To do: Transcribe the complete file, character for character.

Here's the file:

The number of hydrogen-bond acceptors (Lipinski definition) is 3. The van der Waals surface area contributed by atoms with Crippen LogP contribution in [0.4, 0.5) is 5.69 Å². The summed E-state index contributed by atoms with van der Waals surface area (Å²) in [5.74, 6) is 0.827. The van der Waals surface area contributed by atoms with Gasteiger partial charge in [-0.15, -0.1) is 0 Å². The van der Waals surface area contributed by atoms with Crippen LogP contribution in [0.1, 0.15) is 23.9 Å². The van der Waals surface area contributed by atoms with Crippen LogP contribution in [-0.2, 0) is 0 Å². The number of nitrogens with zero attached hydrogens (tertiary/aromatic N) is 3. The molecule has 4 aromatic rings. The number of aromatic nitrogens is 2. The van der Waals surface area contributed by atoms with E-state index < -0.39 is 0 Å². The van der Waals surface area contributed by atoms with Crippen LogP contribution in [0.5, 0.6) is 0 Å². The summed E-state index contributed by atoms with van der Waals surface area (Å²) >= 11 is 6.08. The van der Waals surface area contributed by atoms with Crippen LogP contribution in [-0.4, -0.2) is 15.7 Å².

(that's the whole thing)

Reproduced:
The number of hydrogen-bond acceptors (Lipinski definition) is 3. The van der Waals surface area contributed by atoms with Crippen LogP contribution in [0.4, 0.5) is 5.69 Å². The summed E-state index contributed by atoms with van der Waals surface area (Å²) in [5.74, 6) is 0.827. The van der Waals surface area contributed by atoms with Gasteiger partial charge in [-0.15, -0.1) is 0 Å². The van der Waals surface area contributed by atoms with Crippen LogP contribution in [0.1, 0.15) is 23.9 Å². The van der Waals surface area contributed by atoms with Crippen LogP contribution in [-0.2, 0) is 0 Å². The number of nitrogens with zero attached hydrogens (tertiary/aromatic N) is 3. The molecule has 4 aromatic rings. The number of aromatic nitrogens is 2. The van der Waals surface area contributed by atoms with E-state index < -0.39 is 0 Å². The van der Waals surface area contributed by atoms with Crippen LogP contribution in [0.5, 0.6) is 0 Å². The summed E-state index contributed by atoms with van der Waals surface area (Å²) >= 11 is 6.08. The van der Waals surface area contributed by atoms with Crippen LogP contribution in [-0.4, -0.2) is 15.7 Å².